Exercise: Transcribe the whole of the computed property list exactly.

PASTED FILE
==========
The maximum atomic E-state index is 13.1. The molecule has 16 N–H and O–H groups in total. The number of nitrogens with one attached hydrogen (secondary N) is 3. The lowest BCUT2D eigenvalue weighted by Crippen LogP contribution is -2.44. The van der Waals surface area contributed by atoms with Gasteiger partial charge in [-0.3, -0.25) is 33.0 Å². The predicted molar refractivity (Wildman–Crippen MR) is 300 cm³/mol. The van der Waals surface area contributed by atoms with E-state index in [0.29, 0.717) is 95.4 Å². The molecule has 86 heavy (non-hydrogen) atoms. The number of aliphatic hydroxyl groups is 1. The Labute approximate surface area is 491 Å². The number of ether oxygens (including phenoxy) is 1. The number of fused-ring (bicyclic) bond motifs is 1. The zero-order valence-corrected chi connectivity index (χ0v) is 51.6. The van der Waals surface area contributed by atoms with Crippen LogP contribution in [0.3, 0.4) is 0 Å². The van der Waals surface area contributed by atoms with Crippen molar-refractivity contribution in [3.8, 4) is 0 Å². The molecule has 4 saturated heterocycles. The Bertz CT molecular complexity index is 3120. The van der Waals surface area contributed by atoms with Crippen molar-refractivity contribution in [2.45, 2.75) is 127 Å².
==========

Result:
The maximum atomic E-state index is 13.1. The molecule has 16 N–H and O–H groups in total. The number of nitrogens with one attached hydrogen (secondary N) is 3. The lowest BCUT2D eigenvalue weighted by Crippen LogP contribution is -2.44. The van der Waals surface area contributed by atoms with Gasteiger partial charge in [-0.3, -0.25) is 33.0 Å². The predicted molar refractivity (Wildman–Crippen MR) is 300 cm³/mol. The van der Waals surface area contributed by atoms with E-state index in [0.29, 0.717) is 95.4 Å². The molecule has 86 heavy (non-hydrogen) atoms. The number of aliphatic hydroxyl groups is 1. The Labute approximate surface area is 491 Å². The number of ether oxygens (including phenoxy) is 1. The number of fused-ring (bicyclic) bond motifs is 1. The zero-order valence-corrected chi connectivity index (χ0v) is 51.6. The van der Waals surface area contributed by atoms with Crippen LogP contribution in [0.3, 0.4) is 0 Å². The van der Waals surface area contributed by atoms with Crippen molar-refractivity contribution in [3.8, 4) is 0 Å². The molecule has 4 saturated heterocycles. The Bertz CT molecular complexity index is 3120. The van der Waals surface area contributed by atoms with Crippen molar-refractivity contribution in [2.45, 2.75) is 127 Å².